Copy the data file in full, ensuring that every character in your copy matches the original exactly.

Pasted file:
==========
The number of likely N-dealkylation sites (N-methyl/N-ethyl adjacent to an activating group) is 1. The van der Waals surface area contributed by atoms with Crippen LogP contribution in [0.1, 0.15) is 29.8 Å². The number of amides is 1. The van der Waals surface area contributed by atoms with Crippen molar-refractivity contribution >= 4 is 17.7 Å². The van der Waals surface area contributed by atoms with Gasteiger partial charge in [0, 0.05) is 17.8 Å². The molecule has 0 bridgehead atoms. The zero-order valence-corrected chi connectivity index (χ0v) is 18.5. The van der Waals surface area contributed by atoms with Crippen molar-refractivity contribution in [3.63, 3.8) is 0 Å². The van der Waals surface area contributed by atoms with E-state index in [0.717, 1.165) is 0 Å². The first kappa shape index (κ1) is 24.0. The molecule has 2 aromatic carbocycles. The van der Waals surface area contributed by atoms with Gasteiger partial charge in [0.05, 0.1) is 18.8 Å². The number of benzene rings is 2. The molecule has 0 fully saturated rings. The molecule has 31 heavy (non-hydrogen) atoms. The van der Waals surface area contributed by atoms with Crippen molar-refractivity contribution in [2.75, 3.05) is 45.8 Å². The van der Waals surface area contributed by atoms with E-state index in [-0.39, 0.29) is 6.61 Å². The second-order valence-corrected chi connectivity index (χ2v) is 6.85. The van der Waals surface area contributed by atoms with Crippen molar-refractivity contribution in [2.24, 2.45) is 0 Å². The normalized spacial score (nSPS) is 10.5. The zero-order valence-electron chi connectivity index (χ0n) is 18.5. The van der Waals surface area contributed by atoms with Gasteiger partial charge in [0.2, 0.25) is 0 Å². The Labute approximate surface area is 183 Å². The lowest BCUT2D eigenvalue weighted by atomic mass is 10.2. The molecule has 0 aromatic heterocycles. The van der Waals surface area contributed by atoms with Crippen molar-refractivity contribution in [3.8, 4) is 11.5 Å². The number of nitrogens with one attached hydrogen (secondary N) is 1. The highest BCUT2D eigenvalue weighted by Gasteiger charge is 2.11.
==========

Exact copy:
The number of likely N-dealkylation sites (N-methyl/N-ethyl adjacent to an activating group) is 1. The van der Waals surface area contributed by atoms with Crippen LogP contribution in [0.1, 0.15) is 29.8 Å². The number of amides is 1. The van der Waals surface area contributed by atoms with Crippen molar-refractivity contribution >= 4 is 17.7 Å². The van der Waals surface area contributed by atoms with Gasteiger partial charge in [0, 0.05) is 17.8 Å². The molecule has 0 bridgehead atoms. The zero-order valence-corrected chi connectivity index (χ0v) is 18.5. The van der Waals surface area contributed by atoms with Crippen molar-refractivity contribution in [3.63, 3.8) is 0 Å². The van der Waals surface area contributed by atoms with E-state index in [0.717, 1.165) is 0 Å². The first kappa shape index (κ1) is 24.0. The molecule has 2 aromatic carbocycles. The van der Waals surface area contributed by atoms with Gasteiger partial charge in [0.05, 0.1) is 18.8 Å². The number of benzene rings is 2. The molecule has 0 fully saturated rings. The molecule has 31 heavy (non-hydrogen) atoms. The van der Waals surface area contributed by atoms with Crippen molar-refractivity contribution in [2.75, 3.05) is 45.8 Å². The van der Waals surface area contributed by atoms with E-state index in [-0.39, 0.29) is 6.61 Å². The second-order valence-corrected chi connectivity index (χ2v) is 6.85. The van der Waals surface area contributed by atoms with Crippen molar-refractivity contribution in [2.24, 2.45) is 0 Å². The normalized spacial score (nSPS) is 10.5. The zero-order valence-electron chi connectivity index (χ0n) is 18.5. The van der Waals surface area contributed by atoms with Gasteiger partial charge in [0.2, 0.25) is 0 Å². The Labute approximate surface area is 183 Å². The lowest BCUT2D eigenvalue weighted by atomic mass is 10.2. The molecule has 0 aromatic heterocycles. The van der Waals surface area contributed by atoms with Crippen molar-refractivity contribution in [3.8, 4) is 11.5 Å². The number of nitrogens with one attached hydrogen (secondary N) is 1. The highest BCUT2D eigenvalue weighted by Gasteiger charge is 2.11.